1. The teacher will explain the next step in the lesson. One-half of the students in the class will be newspaper reporters and one-half of the students in the class will be victims who lost their home in the Chicago Fire. Each reporter will interview one victim.




  1. The teacher will make sure that the students understand what will be required of each character. The reporters will be required to write a newspaper article describing the victim’s encounter with the fire. The reporter will ask questions of the victims and use the responses as a resource for the article. The victims will be required to write a diary entry with a step-by-step description of how they escaped from the fire, a list of at least 4 of their favorite items that were destroyed in the fire, and how they felt about the tragedy. All students will be encouraged to research the topic on the internet even further if they need more information. Separate instruction sheets will be provided for the reporters and the victims. The teacher will explain that if there is an uneven number of reporters or victims, she will randomly draw names out of a hat to even out the sides. The teacher will explain that the students will have 30 minutes of time in class today and 60 minutes of time in class tomorrow to work on this assignment. They may need to work on this assignment at home as well. The final writing assignment will be due on Friday (in 3 days).




  1. To decide who will be a reporter and who will be a victim, the teacher will do the following:




    • Ask each student to write their preference of reporter or victim on a piece of paper without talking to their classmates.

    • The students will be grouped by their choice on either side of the classroom.

    • If there is an uneven number, the teacher will randomly pull as many names as necessary out of a hat. These students will need to take on the other role in order to even out the sides.

    • The teacher will allow the students to choose a partner of the opposite character to work with. However, the teacher will assist in this process as necessary.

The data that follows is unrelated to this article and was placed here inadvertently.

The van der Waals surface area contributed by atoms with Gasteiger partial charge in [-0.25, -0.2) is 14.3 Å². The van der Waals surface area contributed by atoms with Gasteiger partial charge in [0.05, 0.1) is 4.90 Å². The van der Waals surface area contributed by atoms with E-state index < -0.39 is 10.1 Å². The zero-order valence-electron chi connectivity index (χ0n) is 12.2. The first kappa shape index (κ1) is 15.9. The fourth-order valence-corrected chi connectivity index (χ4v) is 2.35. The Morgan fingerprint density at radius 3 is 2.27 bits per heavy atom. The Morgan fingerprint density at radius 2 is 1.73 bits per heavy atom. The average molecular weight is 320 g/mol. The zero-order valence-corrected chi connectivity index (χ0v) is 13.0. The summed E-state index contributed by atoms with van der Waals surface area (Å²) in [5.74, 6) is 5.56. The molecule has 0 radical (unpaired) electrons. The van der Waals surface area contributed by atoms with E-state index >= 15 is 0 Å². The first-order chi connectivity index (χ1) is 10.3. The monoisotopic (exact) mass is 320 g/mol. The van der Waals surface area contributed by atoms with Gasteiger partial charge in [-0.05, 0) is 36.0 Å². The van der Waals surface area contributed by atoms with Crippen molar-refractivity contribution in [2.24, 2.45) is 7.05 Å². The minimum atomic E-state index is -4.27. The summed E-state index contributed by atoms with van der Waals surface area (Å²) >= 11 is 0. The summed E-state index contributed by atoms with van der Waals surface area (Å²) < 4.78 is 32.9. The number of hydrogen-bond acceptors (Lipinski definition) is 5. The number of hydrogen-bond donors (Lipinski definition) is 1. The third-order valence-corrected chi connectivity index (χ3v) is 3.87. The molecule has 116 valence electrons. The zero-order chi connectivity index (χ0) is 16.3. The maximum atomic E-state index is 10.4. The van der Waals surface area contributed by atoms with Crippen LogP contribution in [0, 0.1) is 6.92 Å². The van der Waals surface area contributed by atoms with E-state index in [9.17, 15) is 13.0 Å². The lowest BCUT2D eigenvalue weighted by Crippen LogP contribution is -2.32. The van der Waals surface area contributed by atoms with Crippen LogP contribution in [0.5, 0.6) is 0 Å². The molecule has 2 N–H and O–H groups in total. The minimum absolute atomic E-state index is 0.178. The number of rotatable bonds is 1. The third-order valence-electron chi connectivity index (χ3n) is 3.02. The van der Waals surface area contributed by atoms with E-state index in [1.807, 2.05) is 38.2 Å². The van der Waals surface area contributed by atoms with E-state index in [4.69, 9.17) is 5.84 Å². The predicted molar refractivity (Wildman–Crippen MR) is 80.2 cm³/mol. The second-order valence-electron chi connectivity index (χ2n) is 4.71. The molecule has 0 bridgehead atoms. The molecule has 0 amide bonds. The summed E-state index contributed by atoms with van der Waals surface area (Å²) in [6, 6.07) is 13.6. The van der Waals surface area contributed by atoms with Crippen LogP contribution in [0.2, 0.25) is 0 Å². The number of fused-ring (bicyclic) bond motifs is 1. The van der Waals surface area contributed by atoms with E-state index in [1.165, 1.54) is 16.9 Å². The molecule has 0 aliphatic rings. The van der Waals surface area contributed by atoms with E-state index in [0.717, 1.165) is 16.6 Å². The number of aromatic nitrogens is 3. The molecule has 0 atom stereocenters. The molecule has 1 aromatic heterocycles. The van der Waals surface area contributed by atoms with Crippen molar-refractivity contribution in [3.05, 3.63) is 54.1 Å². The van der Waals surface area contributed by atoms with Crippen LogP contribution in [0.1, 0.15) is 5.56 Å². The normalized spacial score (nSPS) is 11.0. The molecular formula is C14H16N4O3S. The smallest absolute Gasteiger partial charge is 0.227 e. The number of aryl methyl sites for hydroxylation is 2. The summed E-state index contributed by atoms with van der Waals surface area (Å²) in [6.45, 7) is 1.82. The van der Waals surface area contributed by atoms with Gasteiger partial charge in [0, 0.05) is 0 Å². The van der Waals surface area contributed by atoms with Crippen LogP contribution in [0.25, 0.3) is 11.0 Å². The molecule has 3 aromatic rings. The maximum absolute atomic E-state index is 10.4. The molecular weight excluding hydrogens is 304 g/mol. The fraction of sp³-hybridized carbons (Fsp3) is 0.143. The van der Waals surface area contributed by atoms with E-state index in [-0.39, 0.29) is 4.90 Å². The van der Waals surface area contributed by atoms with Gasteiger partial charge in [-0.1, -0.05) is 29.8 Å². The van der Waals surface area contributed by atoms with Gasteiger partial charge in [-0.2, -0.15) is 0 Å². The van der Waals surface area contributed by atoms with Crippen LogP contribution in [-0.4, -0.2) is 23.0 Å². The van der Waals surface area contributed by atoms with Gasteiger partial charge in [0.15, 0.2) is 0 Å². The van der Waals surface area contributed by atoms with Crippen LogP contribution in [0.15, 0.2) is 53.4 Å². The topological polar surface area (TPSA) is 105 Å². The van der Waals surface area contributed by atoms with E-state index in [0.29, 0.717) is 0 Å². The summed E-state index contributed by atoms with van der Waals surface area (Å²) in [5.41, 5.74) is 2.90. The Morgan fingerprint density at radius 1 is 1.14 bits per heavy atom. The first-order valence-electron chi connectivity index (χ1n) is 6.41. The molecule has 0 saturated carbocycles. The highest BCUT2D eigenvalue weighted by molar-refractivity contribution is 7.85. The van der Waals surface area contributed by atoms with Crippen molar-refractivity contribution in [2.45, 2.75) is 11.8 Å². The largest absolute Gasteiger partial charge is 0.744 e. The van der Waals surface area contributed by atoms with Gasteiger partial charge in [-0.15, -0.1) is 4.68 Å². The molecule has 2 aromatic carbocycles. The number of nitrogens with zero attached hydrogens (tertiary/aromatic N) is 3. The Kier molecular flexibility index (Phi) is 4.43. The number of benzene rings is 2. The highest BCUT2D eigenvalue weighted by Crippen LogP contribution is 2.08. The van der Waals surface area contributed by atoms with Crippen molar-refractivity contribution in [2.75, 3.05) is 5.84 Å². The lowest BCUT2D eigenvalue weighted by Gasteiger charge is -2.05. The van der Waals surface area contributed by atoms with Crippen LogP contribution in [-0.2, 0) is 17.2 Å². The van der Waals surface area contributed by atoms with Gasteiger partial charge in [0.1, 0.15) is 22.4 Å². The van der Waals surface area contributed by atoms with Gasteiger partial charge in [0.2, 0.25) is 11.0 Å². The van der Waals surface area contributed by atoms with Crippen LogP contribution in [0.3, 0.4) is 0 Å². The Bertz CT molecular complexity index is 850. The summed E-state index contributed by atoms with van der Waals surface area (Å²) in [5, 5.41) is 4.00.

1. The teacher will pass out the instruction sheet and rubric to each student based on his or her character.




  1. The teacher will then meet with the reporters as a group to further discuss their specific directions. The reporters will need to create 3 questions to ask the victims. The questions cannot be simple questions that would only elicit a yes or no answer. They must be detailed questions that require an explanation from the victim. The teacher will provide the example “Describe your escape from the fire”. The reporter will write the questions on a piece of paper, interview the victim, and record his or her response. The teacher will also further describe the actual writing assignment as described on the instruction sheet.




  1. While the teacher is meeting with the reporters, the victims will meet together and begin talking with each other about how it would have felt to actually survive the fire and lose all of their possessions.




  1. The teacher will then meet with the victims and further explain their directions. The victims will need to write down 2 facts or details of their experience in the fire that they believe the newspaper reporter must know. These could be any important facts such as their beloved family pet survived the fire or how much of a hero the family’s 8 year old son was. The teacher will also further describe the actual writing assignment as described on the instruction sheet.




  1. While the teacher is meeting with the victims, the reporters will begin creating the three questions they will ask the victims.




  1. The students will have 30 minutes to create their questions, work together in the interview, and begin their individual writing assignment.


DAY 2


  1. The students will have 60 minutes to work on their individual writing assignment. They may also conduct further research on the computer if necessary. The last 15 minutes of this time period will be spent in peer editing groups with the original partners. The partners will check each other’s writing assignment for spelling, punctuation, and grammatical errors.


DAY 3
The students will turn in their assignment and participate in the closure discussion.
6. Closure:

This lesson’s closure activity will occur on day 3, immediately after the students turn in their assignment. The closure will occur at this time because the students will have a greater degree of knowledge once the entire writing assignment is complete.


The teacher will close the lesson by asking several students to share with the rest of the class some facts or details about the Chicago Fire that surprised them. There are many possible responses to this question, but some responses may include the fact that the cause of the fire was never proven, that the river caught on fire twice, or that the entire city was destroyed. The teacher will ask further questions based on the students’ responses in a group discussion format.